This locomotive was built by Hunslet Engine Company in 1888 for the Manchester Ship Canal contractors, T A Walker. It originally carried the name Liverpool.
Some years later it was sold to Price, Wills & Reeves and was renamed Hastings.
After a spell on a contract at Immingham Docks the locomotive the locomotive was acquired by the Park Gate Iron & Steel Company in 1915 who used it at the Rotherham
In 1935 Hastings was moved to Sproxton Quarry in Leicestershire where it was the first six-coupled locomotive to be used at the quarry.
By 1957 three locomotives were based at the quarry and Hastings was virtually abandoned.
In 1963 the quarry closed but not before exposing one of the most complete sections of the Middle Jurassic Lincolnshire Limestone Formation, together with the underlying Grantham and Northampton Sand Formations. It is now a geological Site of Special Scientific Interest.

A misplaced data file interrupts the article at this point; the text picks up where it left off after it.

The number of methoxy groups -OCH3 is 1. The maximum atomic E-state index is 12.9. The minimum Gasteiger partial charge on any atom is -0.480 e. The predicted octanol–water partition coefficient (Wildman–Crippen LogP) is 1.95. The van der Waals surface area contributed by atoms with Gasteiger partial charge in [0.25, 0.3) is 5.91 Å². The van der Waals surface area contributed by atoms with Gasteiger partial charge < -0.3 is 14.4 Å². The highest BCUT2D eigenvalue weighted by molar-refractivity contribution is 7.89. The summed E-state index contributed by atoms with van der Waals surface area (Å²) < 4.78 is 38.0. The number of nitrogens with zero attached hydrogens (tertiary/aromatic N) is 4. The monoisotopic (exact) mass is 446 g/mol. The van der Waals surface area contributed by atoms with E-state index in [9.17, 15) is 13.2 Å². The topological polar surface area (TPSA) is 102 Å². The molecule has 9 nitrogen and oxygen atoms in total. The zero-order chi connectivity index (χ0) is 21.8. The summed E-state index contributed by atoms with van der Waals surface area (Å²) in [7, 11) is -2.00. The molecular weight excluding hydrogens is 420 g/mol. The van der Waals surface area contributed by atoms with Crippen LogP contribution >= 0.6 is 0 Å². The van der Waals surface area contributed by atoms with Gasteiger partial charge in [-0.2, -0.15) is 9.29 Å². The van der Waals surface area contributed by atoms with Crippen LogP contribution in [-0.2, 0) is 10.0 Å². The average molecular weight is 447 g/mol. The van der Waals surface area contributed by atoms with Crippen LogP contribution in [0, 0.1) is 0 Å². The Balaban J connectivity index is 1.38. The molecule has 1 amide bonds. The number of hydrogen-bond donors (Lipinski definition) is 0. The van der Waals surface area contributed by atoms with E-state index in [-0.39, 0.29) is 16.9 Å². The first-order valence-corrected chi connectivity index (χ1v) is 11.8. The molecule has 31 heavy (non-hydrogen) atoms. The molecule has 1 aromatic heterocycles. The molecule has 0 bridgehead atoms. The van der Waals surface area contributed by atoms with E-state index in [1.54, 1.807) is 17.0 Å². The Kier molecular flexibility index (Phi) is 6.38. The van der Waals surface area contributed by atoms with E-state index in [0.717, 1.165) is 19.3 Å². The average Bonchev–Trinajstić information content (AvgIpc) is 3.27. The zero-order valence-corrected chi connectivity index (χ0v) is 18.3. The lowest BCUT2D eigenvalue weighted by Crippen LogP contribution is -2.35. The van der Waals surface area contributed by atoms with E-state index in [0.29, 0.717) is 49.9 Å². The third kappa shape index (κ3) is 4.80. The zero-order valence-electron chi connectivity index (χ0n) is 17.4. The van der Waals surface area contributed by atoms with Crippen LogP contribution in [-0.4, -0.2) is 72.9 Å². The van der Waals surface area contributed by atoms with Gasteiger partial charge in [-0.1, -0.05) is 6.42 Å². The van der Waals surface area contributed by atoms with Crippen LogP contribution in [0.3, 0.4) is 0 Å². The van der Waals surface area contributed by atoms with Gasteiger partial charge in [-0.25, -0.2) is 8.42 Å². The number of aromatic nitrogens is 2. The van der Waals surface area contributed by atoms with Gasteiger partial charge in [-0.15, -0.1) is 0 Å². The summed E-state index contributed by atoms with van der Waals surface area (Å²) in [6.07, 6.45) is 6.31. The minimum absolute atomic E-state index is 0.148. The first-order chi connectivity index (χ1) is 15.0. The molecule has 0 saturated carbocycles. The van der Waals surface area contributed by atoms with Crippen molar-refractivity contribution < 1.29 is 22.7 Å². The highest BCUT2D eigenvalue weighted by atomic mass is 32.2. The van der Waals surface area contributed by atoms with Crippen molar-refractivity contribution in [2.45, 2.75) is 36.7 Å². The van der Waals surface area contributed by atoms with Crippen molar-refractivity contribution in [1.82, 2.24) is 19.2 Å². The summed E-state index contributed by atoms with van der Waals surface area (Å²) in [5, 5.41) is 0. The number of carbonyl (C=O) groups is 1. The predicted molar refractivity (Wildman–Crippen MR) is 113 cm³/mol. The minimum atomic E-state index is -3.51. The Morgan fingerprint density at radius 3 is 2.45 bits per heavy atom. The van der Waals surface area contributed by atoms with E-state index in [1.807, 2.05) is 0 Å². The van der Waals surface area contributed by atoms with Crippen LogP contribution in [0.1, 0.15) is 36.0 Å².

When rail haulage ceased at in October 1963 the owners were approached by the newly-formed Kent & East Sussex Locomotive Trust with a view to preserving the locomotive. The Trust bought Hastings for £250 and a Manning Wardle locomotive (Works No 1955 Charwell) for £280.
Hastings arrived at Tenterden on the Kent & East Sussex Railway in January 1964 and was returned to steam in April 1965 but was not steamed there again.
The locomotive was purchased by a member of the East Essex Preservation Society in September 2002 and subsequently moved to Mangapps Farm Railway Museum for restoration.
The work on restoring Hastings continued at the Mangapps Farm Railway Museum until the locomotive was moved to Elsecar Heritage Railway in March 2018. The boiler was not moved at this time as it was undergoing major repair work at the North Norfolk Railway.
In January 2019 the boiler passed its hydraulic test and was expected to undergo a steam test soon afterwards.